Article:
Trail Orienteering is an orienteering discipline testing map reading in natural terrain. The discipline has been developed to offer everyone, including people with limited mobility, a chance to participate in a meaningful orienteering competition. Manual or electric wheel chairs, walking sticks, and assistance with movement etc. are permitted as speed of movement is not part of the competition. Trail orienteers must identify on the ground control points shown on the map. As this is done from a distance, both able-bodied and participants with disabilities compete on level terms. Proof of correct identification of the control points does not require any manual dexterity, allowing those with severely restricted movement to compete equally. Most trail orienteering events have classes open for everyone. Athletes who cannot participate on reasonably equal terms in the sport because of a functional disadvantage due to a permanent disability are eligible for the physically challenged class.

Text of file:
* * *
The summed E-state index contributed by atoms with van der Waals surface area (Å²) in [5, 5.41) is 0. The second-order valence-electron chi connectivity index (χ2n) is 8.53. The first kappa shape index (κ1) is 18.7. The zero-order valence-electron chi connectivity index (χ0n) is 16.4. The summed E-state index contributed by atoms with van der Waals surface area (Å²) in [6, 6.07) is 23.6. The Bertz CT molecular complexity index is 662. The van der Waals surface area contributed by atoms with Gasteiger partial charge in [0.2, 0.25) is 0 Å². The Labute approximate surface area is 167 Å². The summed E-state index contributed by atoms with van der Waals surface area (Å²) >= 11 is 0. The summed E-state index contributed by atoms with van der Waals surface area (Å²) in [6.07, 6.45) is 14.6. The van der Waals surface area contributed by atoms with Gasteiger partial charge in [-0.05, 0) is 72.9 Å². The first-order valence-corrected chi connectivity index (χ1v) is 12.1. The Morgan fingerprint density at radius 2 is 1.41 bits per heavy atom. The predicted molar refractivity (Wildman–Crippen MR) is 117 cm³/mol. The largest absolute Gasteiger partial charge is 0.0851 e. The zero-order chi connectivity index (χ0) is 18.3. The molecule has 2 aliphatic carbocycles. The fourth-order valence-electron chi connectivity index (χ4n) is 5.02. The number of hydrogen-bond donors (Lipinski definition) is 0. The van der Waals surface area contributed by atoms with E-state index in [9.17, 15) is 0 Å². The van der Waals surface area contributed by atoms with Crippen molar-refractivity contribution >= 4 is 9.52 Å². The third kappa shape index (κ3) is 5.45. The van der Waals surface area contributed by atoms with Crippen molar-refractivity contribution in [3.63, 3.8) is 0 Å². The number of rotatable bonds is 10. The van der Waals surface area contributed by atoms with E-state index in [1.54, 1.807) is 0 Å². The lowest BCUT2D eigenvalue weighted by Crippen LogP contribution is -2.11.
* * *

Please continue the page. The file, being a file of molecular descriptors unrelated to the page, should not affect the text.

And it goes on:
Any interested newcomers who have not taken part before can find more information on TrailO on the British Orienteering web site (https://www.britishorienteering.org.uk/site/trailo) which explains the way the competitions work. All events will be suitable for able-bodied and disabled participants including wheelchair users, and the Elite class will have a separate classification for competitors who meet physically challenged criteria. Classes are not split by age, but there will be a separate Junior classification.
The TrailO events will be available on Day 1 only, and will be a PreO in urban terrain. Course length, subject to final checking, will be 1.5km with a timed AZ section for tie break. The start will be adjacent to assembly. An application for the course to be part of the British TrailO League has been made (BriTOL). The course planner is Peter Hornsby and course checker is Iain Phillips (both of LEI).